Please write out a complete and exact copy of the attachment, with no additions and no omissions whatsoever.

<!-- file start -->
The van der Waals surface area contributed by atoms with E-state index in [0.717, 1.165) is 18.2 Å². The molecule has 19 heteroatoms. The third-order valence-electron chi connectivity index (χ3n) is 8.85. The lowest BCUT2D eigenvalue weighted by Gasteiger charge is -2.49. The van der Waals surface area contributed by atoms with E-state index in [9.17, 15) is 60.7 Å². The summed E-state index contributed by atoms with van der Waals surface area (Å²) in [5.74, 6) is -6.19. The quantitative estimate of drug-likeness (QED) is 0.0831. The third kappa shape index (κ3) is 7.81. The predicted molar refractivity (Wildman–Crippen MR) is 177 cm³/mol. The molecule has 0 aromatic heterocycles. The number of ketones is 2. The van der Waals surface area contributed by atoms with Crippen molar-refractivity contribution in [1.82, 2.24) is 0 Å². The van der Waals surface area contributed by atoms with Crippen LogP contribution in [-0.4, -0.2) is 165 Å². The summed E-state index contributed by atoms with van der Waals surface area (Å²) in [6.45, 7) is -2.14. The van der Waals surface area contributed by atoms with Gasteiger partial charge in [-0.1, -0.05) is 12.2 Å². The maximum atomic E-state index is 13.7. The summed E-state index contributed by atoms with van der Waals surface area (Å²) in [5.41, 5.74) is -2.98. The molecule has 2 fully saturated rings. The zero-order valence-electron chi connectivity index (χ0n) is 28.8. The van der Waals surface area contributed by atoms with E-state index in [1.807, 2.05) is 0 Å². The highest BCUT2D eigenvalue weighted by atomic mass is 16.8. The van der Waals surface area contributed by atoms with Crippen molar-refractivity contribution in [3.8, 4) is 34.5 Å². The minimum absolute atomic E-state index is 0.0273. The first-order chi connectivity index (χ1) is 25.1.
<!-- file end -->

The van der Waals surface area contributed by atoms with E-state index in [0.717, 1.165) is 18.2 Å². The molecule has 19 heteroatoms. The third-order valence-electron chi connectivity index (χ3n) is 8.85. The lowest BCUT2D eigenvalue weighted by Gasteiger charge is -2.49. The van der Waals surface area contributed by atoms with E-state index in [9.17, 15) is 60.7 Å². The summed E-state index contributed by atoms with van der Waals surface area (Å²) in [5.74, 6) is -6.19. The quantitative estimate of drug-likeness (QED) is 0.0831. The third kappa shape index (κ3) is 7.81. The predicted molar refractivity (Wildman–Crippen MR) is 177 cm³/mol. The molecule has 0 aromatic heterocycles. The number of ketones is 2. The van der Waals surface area contributed by atoms with Crippen molar-refractivity contribution in [1.82, 2.24) is 0 Å². The van der Waals surface area contributed by atoms with Crippen LogP contribution in [-0.4, -0.2) is 165 Å². The summed E-state index contributed by atoms with van der Waals surface area (Å²) in [6.45, 7) is -2.14. The van der Waals surface area contributed by atoms with Gasteiger partial charge in [-0.1, -0.05) is 12.2 Å². The maximum atomic E-state index is 13.7. The summed E-state index contributed by atoms with van der Waals surface area (Å²) in [5.41, 5.74) is -2.98. The molecule has 2 fully saturated rings. The zero-order valence-electron chi connectivity index (χ0n) is 28.8. The van der Waals surface area contributed by atoms with E-state index in [1.807, 2.05) is 0 Å². The highest BCUT2D eigenvalue weighted by atomic mass is 16.8. The van der Waals surface area contributed by atoms with Crippen molar-refractivity contribution in [3.8, 4) is 34.5 Å². The minimum absolute atomic E-state index is 0.0273. The first-order chi connectivity index (χ1) is 25.1.